The name Sutton Coldfield  seems to have a simple explanation – south town in a field where charcoal was made. But each element of the name – sut, ton (originally “tun”), cold and field – is a bit of a puzzle.

The name is of Anglo-Saxon origin, and “sut” clearly means south, but south of where? Lichfield and Shenstone have both been suggested as Sutton is due south of them, but a more likely candidate is Tamworth. Although Tamworth is not due north of Sutton, it was the seat of the kings of Mercia, and early settlers are more likely to have oriented themselves towards such an important town. Half-way between Sutton and Tamworth is Middleton!

“Tun”, the Saxon word from which “town” is derived, is also ambiguous. It indicates a settlement of less importance than a “burh” or borough, which occupied a fortified site. But the original Sutton settlement was established in a time when the countryside was not a very safe place, so a defensible site (such as that occupied by Sutton Parish Church), with a stockade, would have been desirable even for a humble “tun”.

We think of a field as a piece of ground with a hedge round it, but it used to signify a wide open space like a prairie or the African Veldt. The Coldfield is shown on eighteenth century maps extending from Sutton to Great Barr and from Aldridge to Perry Barr, and was described as a barren expanse of furze and heath. If it had this appearance in the eighth century, there would not have been much suitable wood for charcoal, so there may be another explanation of the “Cold” part of our name.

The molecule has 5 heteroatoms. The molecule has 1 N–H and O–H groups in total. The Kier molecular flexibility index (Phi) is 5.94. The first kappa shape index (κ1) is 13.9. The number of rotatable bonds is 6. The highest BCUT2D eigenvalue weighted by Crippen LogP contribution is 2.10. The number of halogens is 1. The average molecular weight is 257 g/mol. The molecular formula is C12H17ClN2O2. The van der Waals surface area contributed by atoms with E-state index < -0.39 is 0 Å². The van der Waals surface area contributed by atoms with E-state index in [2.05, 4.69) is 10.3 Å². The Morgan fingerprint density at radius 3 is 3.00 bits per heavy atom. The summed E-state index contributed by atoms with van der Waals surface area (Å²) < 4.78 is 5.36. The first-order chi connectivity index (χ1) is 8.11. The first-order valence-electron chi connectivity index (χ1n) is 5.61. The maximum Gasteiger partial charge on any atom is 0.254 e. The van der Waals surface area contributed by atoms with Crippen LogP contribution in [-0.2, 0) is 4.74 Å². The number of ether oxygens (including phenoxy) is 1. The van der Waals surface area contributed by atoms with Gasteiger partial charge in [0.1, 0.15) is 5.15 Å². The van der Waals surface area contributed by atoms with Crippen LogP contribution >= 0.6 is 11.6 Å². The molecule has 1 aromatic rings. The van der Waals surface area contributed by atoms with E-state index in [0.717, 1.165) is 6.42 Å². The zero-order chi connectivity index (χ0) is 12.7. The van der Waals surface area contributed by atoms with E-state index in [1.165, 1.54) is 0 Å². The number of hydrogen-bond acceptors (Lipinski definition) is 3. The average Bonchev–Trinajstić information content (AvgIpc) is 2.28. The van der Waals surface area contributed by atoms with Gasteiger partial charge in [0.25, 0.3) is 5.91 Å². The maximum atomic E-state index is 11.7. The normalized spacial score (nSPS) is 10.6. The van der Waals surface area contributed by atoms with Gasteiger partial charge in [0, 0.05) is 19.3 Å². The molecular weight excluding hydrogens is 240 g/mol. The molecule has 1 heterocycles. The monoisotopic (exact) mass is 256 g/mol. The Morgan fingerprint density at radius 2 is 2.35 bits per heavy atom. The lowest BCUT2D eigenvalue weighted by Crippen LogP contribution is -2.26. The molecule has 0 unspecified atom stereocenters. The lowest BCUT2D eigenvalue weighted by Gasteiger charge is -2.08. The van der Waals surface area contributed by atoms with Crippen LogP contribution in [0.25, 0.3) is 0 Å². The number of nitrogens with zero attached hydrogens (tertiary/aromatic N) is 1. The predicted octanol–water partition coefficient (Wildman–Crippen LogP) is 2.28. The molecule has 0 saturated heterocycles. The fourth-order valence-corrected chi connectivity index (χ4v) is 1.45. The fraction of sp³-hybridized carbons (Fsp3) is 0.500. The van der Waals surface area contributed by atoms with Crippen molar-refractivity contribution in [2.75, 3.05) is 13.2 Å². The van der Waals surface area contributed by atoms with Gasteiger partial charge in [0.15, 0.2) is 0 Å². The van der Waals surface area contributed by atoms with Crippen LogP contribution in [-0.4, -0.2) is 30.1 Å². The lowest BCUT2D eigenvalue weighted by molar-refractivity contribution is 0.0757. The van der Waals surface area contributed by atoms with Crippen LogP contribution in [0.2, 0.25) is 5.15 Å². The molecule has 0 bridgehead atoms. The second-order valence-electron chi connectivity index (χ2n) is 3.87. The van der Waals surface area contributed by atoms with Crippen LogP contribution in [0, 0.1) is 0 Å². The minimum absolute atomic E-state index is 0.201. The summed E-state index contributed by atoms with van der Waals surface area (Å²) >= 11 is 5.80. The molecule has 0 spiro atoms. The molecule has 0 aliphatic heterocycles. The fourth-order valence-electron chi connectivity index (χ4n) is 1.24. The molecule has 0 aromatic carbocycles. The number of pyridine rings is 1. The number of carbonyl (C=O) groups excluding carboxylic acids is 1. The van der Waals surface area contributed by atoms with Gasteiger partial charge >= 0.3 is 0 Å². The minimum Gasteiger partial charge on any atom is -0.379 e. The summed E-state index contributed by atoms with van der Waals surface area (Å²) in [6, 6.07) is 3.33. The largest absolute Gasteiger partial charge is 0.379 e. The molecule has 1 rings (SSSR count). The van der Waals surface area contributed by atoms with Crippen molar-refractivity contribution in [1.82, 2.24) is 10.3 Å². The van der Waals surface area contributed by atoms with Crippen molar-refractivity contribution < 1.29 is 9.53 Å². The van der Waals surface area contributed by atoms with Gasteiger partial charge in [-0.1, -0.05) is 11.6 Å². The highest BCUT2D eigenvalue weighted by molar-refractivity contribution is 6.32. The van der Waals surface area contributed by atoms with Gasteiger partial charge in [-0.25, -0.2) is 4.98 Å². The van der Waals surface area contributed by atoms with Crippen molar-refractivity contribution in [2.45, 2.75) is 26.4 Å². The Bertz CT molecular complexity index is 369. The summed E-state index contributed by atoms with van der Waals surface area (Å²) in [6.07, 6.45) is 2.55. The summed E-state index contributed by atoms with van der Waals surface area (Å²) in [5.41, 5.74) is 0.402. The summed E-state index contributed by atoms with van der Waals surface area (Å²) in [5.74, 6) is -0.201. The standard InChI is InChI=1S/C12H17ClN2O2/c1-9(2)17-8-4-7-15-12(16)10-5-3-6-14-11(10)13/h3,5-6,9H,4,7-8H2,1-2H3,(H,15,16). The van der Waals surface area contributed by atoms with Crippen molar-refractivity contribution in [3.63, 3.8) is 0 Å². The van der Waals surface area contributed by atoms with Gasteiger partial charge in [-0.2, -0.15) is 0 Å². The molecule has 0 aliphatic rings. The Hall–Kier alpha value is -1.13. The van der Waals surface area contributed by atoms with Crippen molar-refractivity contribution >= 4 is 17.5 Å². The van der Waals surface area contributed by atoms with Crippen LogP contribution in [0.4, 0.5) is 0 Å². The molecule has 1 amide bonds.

One suggestion is that “col” may have meant hilltop; however, there is no comparable use of the word in place-names, and the usual meaning is a pass between peaks. Although the Coldfield included Barr Beacon, it extended over valleys as well as hills. This leaves us with “cold”, and maybe a cold wind does sometimes whistle across from the Beacon, but the word once had another meaning. “As for the soil - it is so cold and ungrateful that it can hardly be made to yield a cabbage” wrote Jane Austen in Sanditon, and it is this sense, unproductive or infertile, which is most appropriate for Sutton Coldfield. So, thirteen hundred years ago, lying in or near a vast expanse of barren heath, there was a satellite settlement of Tamworth to the south of that town.

Part of A map of the County of Stafford, 1775, by William Yates. This shows the Staffordshire part of the Coldfield, here called Sutton Coldfield, extending across to Barr Beacon; it was probably even more extensive 1,000 years earlier.